On a fairly new program, it’s fairly straightforward: I’ll look for everything and anything and report any medium - critical bugs. I try and avoid sending crappy issues, unless they can be chained together.
Nah, I usually focus on medium - critical issues. I don’t report low risk issues unless they can be chained together to cause a higher impact. If I find something that is low risk and can’t chain it with another bug, I’ll sometimes still report it.
Since I use a lot of tools on pentesting engagements to deliver them under time constraints, I try and do things manually when I’m participating on BBs. On BBs, I have all the time in the world to hack the target so I take my time and see if I can find bugs manually rather than having to rely on tools. I used to automate a lot of things before, and have them send out notifications, but I don’t do that anymore.
I typically only use subbrute, burp, nmap. For recon, it’s mostly manual + grep: google dorking, scans.io, github, linkedin, etc. etc. I will script things up quickly if I have to automate a mundane task though.
I tend to find them manually. I have sets of payloads for each vulnerability class which I’ll test against any page/parameter that I think is worth testing. App traffic is proxied through burp so I just go over the history and pick and choose targets that are interesting. Although, I wouldn’t recommend this approach to anyone coz you can miss stuff that automated tools/scanners can easily identify. But what’s the fun in that ;) Also, you are unlikely to find a “new” bug and be rewarded for it by running automated scans that everyone else is also running. It will more likely be a duplicate, unless of course you are one of the first people to be invited to the program.
It depends on how much time I invest in the program. If I spend enough time then I’m sure to find something on it. If I don’t, then I probably wouldn’t find anything. Size, scope and complexity also play a huge factor. If the scope is limited to say a single application which is bare, it would be hard to find anything.
Yes definitely. But it’s not a requirement. At the end of the day, if your core foundations are strong whether that be in web/mobile development, networking, hardware, reversing, etc. it’s relatively easy to switch to security. If you have a good foundation, you already have the knowledge to build or configure something, you just need to learn how to do it securely. And once you know how to build or configure something securely, you can easily identify when other’s don’t and where bugs/weaknesses could potentially be.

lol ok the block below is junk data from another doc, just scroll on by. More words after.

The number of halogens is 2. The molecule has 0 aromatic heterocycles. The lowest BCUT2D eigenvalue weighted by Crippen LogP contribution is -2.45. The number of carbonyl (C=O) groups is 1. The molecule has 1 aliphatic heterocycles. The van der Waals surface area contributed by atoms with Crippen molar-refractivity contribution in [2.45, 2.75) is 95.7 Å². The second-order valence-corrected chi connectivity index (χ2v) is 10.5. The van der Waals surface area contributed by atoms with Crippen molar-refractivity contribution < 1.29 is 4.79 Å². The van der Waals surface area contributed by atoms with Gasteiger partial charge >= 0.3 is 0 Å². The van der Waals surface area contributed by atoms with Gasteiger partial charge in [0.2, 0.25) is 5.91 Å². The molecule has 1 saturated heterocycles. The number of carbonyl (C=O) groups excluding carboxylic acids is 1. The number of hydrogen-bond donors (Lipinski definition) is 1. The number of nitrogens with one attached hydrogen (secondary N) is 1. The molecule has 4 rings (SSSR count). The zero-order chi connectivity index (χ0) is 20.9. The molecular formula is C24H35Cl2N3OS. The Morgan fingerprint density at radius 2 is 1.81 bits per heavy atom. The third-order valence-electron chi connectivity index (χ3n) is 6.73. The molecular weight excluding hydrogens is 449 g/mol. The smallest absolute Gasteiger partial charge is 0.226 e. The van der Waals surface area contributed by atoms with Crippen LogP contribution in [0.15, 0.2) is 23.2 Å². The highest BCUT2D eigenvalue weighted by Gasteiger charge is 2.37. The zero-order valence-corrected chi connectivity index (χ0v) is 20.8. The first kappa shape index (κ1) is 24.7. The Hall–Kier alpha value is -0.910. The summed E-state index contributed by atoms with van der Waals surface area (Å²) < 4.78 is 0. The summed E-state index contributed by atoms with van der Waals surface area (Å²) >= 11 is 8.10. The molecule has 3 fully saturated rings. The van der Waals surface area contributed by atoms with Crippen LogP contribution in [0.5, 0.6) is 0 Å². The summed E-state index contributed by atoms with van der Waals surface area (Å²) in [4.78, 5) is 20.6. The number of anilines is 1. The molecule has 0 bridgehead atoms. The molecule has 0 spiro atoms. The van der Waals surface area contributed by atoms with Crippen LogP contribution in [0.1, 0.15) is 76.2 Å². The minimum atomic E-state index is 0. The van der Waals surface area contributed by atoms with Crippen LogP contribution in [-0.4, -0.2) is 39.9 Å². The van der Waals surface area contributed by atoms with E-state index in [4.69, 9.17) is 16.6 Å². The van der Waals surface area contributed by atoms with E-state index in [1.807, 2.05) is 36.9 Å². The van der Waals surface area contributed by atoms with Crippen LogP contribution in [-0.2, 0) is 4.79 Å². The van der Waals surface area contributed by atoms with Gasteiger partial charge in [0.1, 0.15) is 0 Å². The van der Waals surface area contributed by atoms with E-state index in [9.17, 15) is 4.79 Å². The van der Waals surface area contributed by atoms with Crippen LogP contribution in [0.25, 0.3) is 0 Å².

Music from the 2000s: Rock, pop, rap, alternative. Anything from that decade.
Travel, play sports, gym. I’m a big foodie too.
A huge impact. They have helped me improve and hone my skills, meet and connect with smart folks. And allowed me to participate in experiences on a personal front that wouldn’t otherwise be possible.
Not in my BB career. I was already a pentester/red-teamer when I started BB so I knew what to do and look for.
Reverse engineering / exploit dev / hardware hacking. I’m prepping for OSCE at the moment.
The only advice that I would give is to read, and then read some more. The only way to improve is to read and challenge yourself. Pick a topic that interests you and read about it, then go deeper. As an example, if someone wanted to get into application security, you would start off by learning the basics (web application hacker’s handbook is a good resource) and applying that knowledge by participating in CTFs or BBs or downloading vulnerable VMs. Once you are comfortable with certain topics, challenge yourself to get out of your comfort zone and learn new ones. You can’t find what you didn’t or don’t know about so challenge yourself and research hard.
On simple days, cheese, vegemite or peanut butter. On special days, poached eggs on lime infused avocado with smoked salmon ;)
I don’t think I have had a bad experience, at least none that have bothered me enough. But then again, that could also be because I choose to ignore “bad” experiences. I find it easier to move on to other targets and ignore programs that don’t respond or pay well.
I’d work with anyone to be honest. I hear these folks can haxx good ;) - mongo, jstnkndy, frans, avlidienbrunn , bored-engineer, filedescriptor, mlitchfield, bbuerhaus ,arneswinnen, albinowax, garethheyes, iamandatory, meals, etc.
The ability to collaborate; the ability to get in touch with programs directly via chat or other means to ask questions when required; pay on triage
Nano / sublime - yes I’m aware that I’m not a l33t h4x0r :)